General Data Protection Regulation (GDPR)
What is it?
The European General Data Protection Regulation (GDPR) enhances the existing Data Protection Act (DPA) currently in place. GDPR will give individuals more control of their personal data. It also creates one regulation for EU individuals.
GDPR will apply to your company if your business holds personal data – that’s information such as names, addresses, HR records, accounting records, customer data and also online data which can be linked to an individual such as IP addresses, device IDs, location data and genetic and biometric data.
When does it come into effect?
It comes into effect on 25 May 2018.
What does it mean for me?
All businesses regardless of size which hold data on EU citizens or process their personal data need to make sure they are GDPR compliant. It could also affect international businesses if they target or have customers which are EU citizens.
Note: Even though Britain will be exiting the EU, the government has stated GDPR will come into force and post Brexit, there will be UK law which will mirror GDPR.
If you do not comply with GDPR the maximum fines could be 4% of your annual turnover or €20 million, although the ICO is more likely to work with individuals to get compliant.
What do I need to do?
If you hold or process personal data then you need to ensure you have taken the necessary steps below to ensure you’re compliant.
- Audit your data – you need to show that you have reviewed the personal data within your organisation. The following will help you compile an audit and what steps you take to protect the data you hold:
- What data do you have? This could be employee data, customer data, accounting records etc..
- Where did it come from? How did you originally get the data? Was it compiled, purchased, from a client etc..
- What do you do with the data? How do you use this data within your organisation? Do you need all the data you have collated?
- Who do you share the data with? Do you share this data with other employees and any 3rd Parties if so why?
- How do you store the data? Where is the data stored, it is on hard drives or in the cloud?
- How secure is the data? Is the data protected by passwords or encrypted? How secure are the passwords?
- Review how you obtain consent to market individuals – You need to make sure that you have been given clear consent.
- Consent cannot be hidden in other policies or on websites. Customers or prospects need to actively opt into communication.
- Pre-ticked boxes are no longer allowed.
- With existing customers if you cannot show clear consent you will need to retrospectively ask for permission again.
- Special rules apply for children, you also need to get consent for any data processing.
- A business does not need consent from employees when it is for the running of the business; e.g.: PAYE, next of kin, salary, pension details etc…
- Individuals’ right – You need to be able to respond to an individual’s request.
- If someone wants to unsubscribe, you must make it easy and clear for individuals to unsubscribe at any time.
- And to delete all personal data if they request it.
- If someone wants information you must supply it within one month within an electronic commonly used format.
- Review your privacy notices – Privacy notices and contracts should be updated to give clear information about who you are, how you use customer/clients data and details of anyone you will share it with.
- Review terms and conditions and contracts – if you have suppliers who are processing data for you, then you will need to update your contracts with a number of mandatory clauses which can be found in Article 28(3) of the GDPR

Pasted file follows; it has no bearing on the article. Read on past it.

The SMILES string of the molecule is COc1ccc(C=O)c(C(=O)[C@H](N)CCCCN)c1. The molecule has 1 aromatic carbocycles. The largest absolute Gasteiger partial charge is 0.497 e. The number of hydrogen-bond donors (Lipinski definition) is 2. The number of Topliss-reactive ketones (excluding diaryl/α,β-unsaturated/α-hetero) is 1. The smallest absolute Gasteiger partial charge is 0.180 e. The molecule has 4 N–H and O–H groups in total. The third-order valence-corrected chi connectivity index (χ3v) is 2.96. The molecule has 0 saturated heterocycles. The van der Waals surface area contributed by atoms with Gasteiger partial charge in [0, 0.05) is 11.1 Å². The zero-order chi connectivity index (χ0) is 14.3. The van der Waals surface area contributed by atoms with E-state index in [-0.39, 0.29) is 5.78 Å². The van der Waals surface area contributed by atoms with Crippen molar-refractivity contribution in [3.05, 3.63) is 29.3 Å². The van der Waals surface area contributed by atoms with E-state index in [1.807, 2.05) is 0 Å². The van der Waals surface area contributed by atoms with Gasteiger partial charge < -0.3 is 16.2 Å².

- Governance – You should think about having someone who can deal with all GDPR elements, someone who is a data protection advisor (this can be an internal or external person). They can ensure you have the governance in place.
- Think about appointing a Data protection officer (if you are handling large scale monitoring or processing of information this is mandatory).
- Ensure awareness and training of GDPR is carried out across the organisation.
- Check if you need to pay the data protection fee.
- If someone requests information ensure you have processes in place on how you will you handle this within a timely manner.
- Ensure you record and learn from any breaches.
- When looking at any new systems or processes, GDPR should be factored in.
- Notification of breaches – if a data breach is likely to harm individuals you must notify the ICO within 72 hours. You should also:
- Make sure you have processes in place to investigate a data breach as you will need to tell the ICO what actions you are taking.
- A breach which only included names and addresses of people and is publicly available would probably not be a high risk/breach, however if it included account data or passwords this would be a high risk breach.
Not sure if you are compliant?
You can visit the ICO website and go through this checklist to see whether you’re already GDPR compliant or what gaps you may have.
We can help
If you need help getting GDPR compliant or have a query about GDPR and Data Protection just get in touch for a free marketing assessment.
Within GDPR you are a “controller” – if you are the company which decides “why” the personal data will be processed (the purpose of processing the data). This is likely to be your data.
You will be a “processor” – if you determine “how” the data will be processed (i.e. what systems/methods are used). This is likely to be an IT service provider or 3rd party who holds/processes someone else’s data.
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Disclaimer: BKS Consultancy is providing this information in an advisory capacity and is providing independent advice based on experience. BKS Consultancy cannot be held responsible for any decisions made based on the advice above without expert guidance.